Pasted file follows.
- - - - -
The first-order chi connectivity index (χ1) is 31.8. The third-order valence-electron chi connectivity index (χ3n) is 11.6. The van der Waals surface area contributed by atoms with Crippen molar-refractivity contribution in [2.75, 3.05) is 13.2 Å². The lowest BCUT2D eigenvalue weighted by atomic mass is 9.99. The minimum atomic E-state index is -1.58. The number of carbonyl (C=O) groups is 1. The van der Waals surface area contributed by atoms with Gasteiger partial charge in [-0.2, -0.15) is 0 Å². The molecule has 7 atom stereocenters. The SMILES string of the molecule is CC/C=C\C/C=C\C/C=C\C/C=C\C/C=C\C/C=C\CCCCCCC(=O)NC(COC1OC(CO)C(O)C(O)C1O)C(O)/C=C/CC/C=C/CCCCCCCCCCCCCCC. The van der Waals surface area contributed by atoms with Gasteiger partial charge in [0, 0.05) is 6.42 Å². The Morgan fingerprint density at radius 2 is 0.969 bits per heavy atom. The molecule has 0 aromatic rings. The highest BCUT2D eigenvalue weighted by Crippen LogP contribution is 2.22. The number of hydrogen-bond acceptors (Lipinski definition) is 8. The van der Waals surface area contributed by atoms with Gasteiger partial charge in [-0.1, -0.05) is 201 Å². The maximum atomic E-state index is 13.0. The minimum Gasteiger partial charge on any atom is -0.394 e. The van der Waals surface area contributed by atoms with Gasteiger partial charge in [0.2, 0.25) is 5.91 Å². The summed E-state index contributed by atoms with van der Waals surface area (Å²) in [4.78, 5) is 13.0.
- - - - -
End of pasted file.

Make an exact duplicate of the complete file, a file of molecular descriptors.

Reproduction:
The first-order chi connectivity index (χ1) is 31.8. The third-order valence-electron chi connectivity index (χ3n) is 11.6. The van der Waals surface area contributed by atoms with Crippen molar-refractivity contribution in [2.75, 3.05) is 13.2 Å². The lowest BCUT2D eigenvalue weighted by atomic mass is 9.99. The minimum atomic E-state index is -1.58. The number of carbonyl (C=O) groups is 1. The van der Waals surface area contributed by atoms with Gasteiger partial charge in [-0.2, -0.15) is 0 Å². The molecule has 7 atom stereocenters. The SMILES string of the molecule is CC/C=C\C/C=C\C/C=C\C/C=C\C/C=C\C/C=C\CCCCCCC(=O)NC(COC1OC(CO)C(O)C(O)C1O)C(O)/C=C/CC/C=C/CCCCCCCCCCCCCCC. The van der Waals surface area contributed by atoms with Gasteiger partial charge in [0, 0.05) is 6.42 Å². The Morgan fingerprint density at radius 2 is 0.969 bits per heavy atom. The molecule has 0 aromatic rings. The highest BCUT2D eigenvalue weighted by Crippen LogP contribution is 2.22. The number of hydrogen-bond acceptors (Lipinski definition) is 8. The van der Waals surface area contributed by atoms with Gasteiger partial charge in [-0.1, -0.05) is 201 Å². The maximum atomic E-state index is 13.0. The minimum Gasteiger partial charge on any atom is -0.394 e. The van der Waals surface area contributed by atoms with Gasteiger partial charge in [0.2, 0.25) is 5.91 Å². The summed E-state index contributed by atoms with van der Waals surface area (Å²) in [4.78, 5) is 13.0.